Privacy International response to Grand Chamber of the European Court for Human Rights Barbulescu v. Romania judgement
Today the Grand Chamber of the European Court for Human Rights found that monitoring of an employee’s electronic communications was a violation of their right to privacy.
Mr Bărbulescu was dismissed by his employer, a private company, for having used the company’s internet for personal purposes during working hours, in breach of internal regulations.
The Grand Chamber judgement contains some very important findings on the scope of the right to privacy in the workplace.
Firstly, the Court confirmed that individuals have a right to privacy even in the workplace. This is crucial, because it means that there can be no unfettered “right” of an employer to snoop on an employee’s communications at work. Instead such interference with the employee’s privacy must to be assessed to ensure it was necessary and proportional for the achievement of a legitimate aim. And while employer may restrict such rights, insofar that it is necessary, those restrictions cannot reduce private social life in the workplace to zero.
Secondly, the Court noted that in this case the employer failed to give notice in advance of the introduction of the monitoring measures.
Thirdly, the Court set some important guidelines for national authorities tasked to balance the employee’s right to privacy with the employer’s interest to monitor the employees’ activities. National courts need to assess:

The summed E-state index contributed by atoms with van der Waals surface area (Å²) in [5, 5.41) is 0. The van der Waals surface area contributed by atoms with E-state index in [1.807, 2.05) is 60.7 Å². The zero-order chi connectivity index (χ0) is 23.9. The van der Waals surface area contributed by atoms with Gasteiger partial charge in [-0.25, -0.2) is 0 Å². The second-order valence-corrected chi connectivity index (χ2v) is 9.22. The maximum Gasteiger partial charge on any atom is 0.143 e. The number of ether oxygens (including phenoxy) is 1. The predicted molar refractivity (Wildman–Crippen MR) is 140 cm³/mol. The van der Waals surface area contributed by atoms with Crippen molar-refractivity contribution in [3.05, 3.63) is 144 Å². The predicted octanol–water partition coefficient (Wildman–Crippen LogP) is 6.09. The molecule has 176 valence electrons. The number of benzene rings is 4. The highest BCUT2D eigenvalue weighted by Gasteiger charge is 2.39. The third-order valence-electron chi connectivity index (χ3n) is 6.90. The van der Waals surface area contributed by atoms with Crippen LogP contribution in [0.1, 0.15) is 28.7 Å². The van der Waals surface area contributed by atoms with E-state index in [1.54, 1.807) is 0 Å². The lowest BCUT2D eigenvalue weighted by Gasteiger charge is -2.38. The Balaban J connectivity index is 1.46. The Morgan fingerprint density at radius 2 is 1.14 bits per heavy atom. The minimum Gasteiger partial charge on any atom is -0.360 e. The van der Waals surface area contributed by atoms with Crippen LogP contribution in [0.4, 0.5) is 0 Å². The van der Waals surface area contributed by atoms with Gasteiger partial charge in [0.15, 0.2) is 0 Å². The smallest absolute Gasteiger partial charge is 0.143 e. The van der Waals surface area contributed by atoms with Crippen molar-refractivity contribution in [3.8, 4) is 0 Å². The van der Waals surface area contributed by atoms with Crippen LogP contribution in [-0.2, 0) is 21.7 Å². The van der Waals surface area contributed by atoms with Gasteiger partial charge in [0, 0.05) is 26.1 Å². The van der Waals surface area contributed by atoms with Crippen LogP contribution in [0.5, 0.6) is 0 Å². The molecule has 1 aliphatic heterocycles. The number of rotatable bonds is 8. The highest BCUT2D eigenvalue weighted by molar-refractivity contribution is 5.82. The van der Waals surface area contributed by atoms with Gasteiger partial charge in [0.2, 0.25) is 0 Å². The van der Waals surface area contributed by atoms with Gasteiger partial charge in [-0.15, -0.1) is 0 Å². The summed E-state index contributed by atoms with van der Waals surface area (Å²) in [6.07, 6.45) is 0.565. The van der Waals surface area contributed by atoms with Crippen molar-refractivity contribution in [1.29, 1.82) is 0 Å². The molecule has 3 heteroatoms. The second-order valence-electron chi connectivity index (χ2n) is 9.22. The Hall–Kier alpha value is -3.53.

- · the scope of the monitoring and the degree of intrusion into someone’s privacy. In this case, the employer had recorded all communications of Mr Bărbulescu during the monitoring period in real time and had printed out the contents the communications;
- · the legitimate aim to justify the employee’s monitoring;
- · the proportionality of the measures, including whether the aim could have been achieved by less intrusive methods.
This judgement by the Grand Chamber reverses a previous judgement by the Court, in January 2016. However, the Grand Chamber judgement today does not give an absolute right to privacy to employees. The right to privacy is not an absolute right: assessing the scope of legitimate interference with privacy, to ensure that violations of privacy remain the exception rather than the rule, and that such violations are based on the principles of legality, necessity, and proportionality, is the job of judges such as those sitting at the ECHR.
This judgement helps to address some of questions related to the scope of the right to privacy in the workplace. When is it necessary to monitor employees’ internet use? Is it reasonable for employers to introduce an automatic monitoring of their internet activities? What about employees using their personal devices for work and personal purposes, which is increasingly the case in many work places?
While these are not new issues, they are issues that need further exploration, as the boundaries of work and private life will become even more vague, particularly with the rise of the so-called gig economy and the exploitation of personal data of individuals working for such companies.
Privacy International Head of Policy and Advocacy Tomaso Falchetta said:
“The Grand Chamber judgement confirms that individuals have a right to privacy in the workplace. While employers may restrict such rights, insofar that it is deemed necessary, those restrictions cannot reduce private social life in the workplace to zero.
As the boundaries of work and private life become even more vague, particularly with the rise of the so-called gig economy and the exploitation of the personal data of individuals working for such companies, this judgement offers some important protections to employee’s right to privacy.”